“What the hell is going on in Australia? Get down there and find us a decent distributor!”
And off to the airport the international sales manager heads, to somehow try and get their brand more effectively distributed and retailed in Australia. Poor buggers. They’ve often failed before they make it to check-in.
The first and obvious mistake they make is to look at the map. Australia is a big place. Really big. We have cattle stations bigger than many countries. But most of it is empty. We have a smaller population than Shanghai or Karachi; or just 50% more than Greater London to put it in to perspective. With all that space in between the major populaces, it means that logistics and freight cost can be problematic and expensive; which makes it hard to know where best to have your product distributed from. The freight and servicing costs, can often mean a brand’s success is tied to the immediate territory it is distributed from. So, location of your Australian distributor can be critical.
The next mistake is to base their enthusiasm on the fact we are one of the richest countries in the world, with one of the highest average incomes and quality of living numbers that constantly hover in the top two or three globally. All true, but the flip side is that it helps to make Australia one of the most expensive places to do business. Bike stuff is more expensive here than most places; because it needs to be. This only exacerbates the whole online price competitiveness issue for Australian distributors and retailers (another blog post or twenty in itself) and maybe makes your product untenable here.
And then there’s the overblown sales expectations. Australia imports about 1.3 million bikes a year (a third of which are kids’ bikes) and bicycles have outsold vehicles every year for more than a decade. Recent data suggests the Australian bike industry is worth about $AUD850 million a year. Sounds promising doesn’t it? But to put that into perspective, the UK market generates more than 6 times that annually. I’m not saying we haven’t got an industry worth being a part of; just that they need to come to Australia with more realistic sales targets.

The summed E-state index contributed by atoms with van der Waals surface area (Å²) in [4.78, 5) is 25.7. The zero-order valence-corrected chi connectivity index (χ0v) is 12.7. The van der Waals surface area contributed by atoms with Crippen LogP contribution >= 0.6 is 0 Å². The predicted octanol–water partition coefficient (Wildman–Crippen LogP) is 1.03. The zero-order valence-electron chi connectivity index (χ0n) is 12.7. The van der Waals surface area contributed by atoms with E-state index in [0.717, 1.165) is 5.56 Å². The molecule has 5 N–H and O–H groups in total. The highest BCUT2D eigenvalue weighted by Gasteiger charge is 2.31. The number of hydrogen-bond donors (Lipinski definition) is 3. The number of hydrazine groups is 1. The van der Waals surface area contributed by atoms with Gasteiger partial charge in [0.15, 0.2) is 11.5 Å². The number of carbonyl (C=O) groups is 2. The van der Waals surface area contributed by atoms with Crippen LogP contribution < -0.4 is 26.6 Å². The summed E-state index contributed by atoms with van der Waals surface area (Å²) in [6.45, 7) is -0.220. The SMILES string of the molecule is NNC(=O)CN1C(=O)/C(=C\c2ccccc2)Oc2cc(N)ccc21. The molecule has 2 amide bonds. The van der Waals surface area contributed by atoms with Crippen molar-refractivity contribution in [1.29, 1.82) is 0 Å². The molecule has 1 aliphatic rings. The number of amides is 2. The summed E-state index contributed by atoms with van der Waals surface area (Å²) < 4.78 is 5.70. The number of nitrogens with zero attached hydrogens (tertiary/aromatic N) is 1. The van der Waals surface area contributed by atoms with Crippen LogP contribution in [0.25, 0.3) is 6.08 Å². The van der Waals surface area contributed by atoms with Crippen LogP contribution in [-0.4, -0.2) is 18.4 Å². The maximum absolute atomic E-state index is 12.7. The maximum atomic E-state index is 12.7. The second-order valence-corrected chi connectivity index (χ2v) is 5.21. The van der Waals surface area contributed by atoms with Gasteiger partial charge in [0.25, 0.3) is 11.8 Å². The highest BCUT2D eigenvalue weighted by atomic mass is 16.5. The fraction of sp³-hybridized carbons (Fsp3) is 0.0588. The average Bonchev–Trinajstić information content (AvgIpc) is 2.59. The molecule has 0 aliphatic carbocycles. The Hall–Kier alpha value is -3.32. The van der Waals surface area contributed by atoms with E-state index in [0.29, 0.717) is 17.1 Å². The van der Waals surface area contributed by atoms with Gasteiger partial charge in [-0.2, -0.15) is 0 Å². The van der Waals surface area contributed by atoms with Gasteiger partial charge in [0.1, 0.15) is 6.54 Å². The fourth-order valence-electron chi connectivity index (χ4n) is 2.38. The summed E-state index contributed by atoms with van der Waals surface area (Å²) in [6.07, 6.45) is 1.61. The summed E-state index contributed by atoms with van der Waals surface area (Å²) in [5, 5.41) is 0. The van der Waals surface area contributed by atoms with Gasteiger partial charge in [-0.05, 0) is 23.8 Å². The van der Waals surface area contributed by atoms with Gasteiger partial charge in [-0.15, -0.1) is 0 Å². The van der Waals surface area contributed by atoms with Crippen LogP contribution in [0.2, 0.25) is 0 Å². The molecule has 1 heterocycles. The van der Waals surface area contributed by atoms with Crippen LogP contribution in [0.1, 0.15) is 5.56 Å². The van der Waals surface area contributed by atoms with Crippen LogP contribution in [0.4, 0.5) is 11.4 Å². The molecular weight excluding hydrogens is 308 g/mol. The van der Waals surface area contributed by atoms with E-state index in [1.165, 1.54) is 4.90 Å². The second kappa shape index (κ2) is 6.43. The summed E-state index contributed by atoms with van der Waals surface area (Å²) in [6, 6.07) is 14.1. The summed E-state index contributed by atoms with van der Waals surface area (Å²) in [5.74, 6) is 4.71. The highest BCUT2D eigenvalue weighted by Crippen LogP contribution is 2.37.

Another banana skin is to assume that their product will find shelf or floor space the moment they sign an Australia distributor. Given the actual market size, the simple fact is that a category in the Australian market can effectively be locked away by just three or four brands. And that’s not just because there are only a handful of dominant, genuinely national parts and accessories (P&A) suppliers; it’s also because of the success that the major bike companies have had with their controlled distribution retail models. The likes of Giant, Trek, Specialized and to a smaller extent, Avanti/Scott, have carved up 70%+ of the IBD network between them. All of these bike brands are now very much P&A solutions as well; or trying to be. And they leverage that like a raging bull with a crow bar, more successfully than any other market in the world.
My other favourite clanger by international brands is the old, “but we’re number one in our market” assertion. Nobody here knows or cares quite frankly. Remember that a brand’s success and foothold in a market is typically more about the quality and reliability of the local distribution, the footprint of the distributor or simply the long standing trust in that product by the consumer and retail base; and rarely the simple fact that one brand or product is ‘better’ than another. Don’t discount the strength that some brands and distributors have here, even if it’s a product you consider inferior.
So few global brands think to ask honest questions of their potential Australian partners and their realistic likelihood to gain footprint in the local retailers. What sort of account base do they have in the first place? And what sort of strength of relationship or leverage do they actually hold and why? And are they actually suitably skilled, resourced or staffed to sell your category of product(s)? They might be awesome at selling foot pumps, tyres or nutrition; but what do they know about selling clothing or e-bikes?
And finally; we’re not the UK and we’re certainly not the USA. Stop thinking that the Australian market is the same because we all speak English. Start asking specific questions about it, our reverse seasonal timeframes (another huge issue in itself), how your brand might best work here and who is best suited and resourced to make that happen.
Maybe we need to talk?
Better Bike Business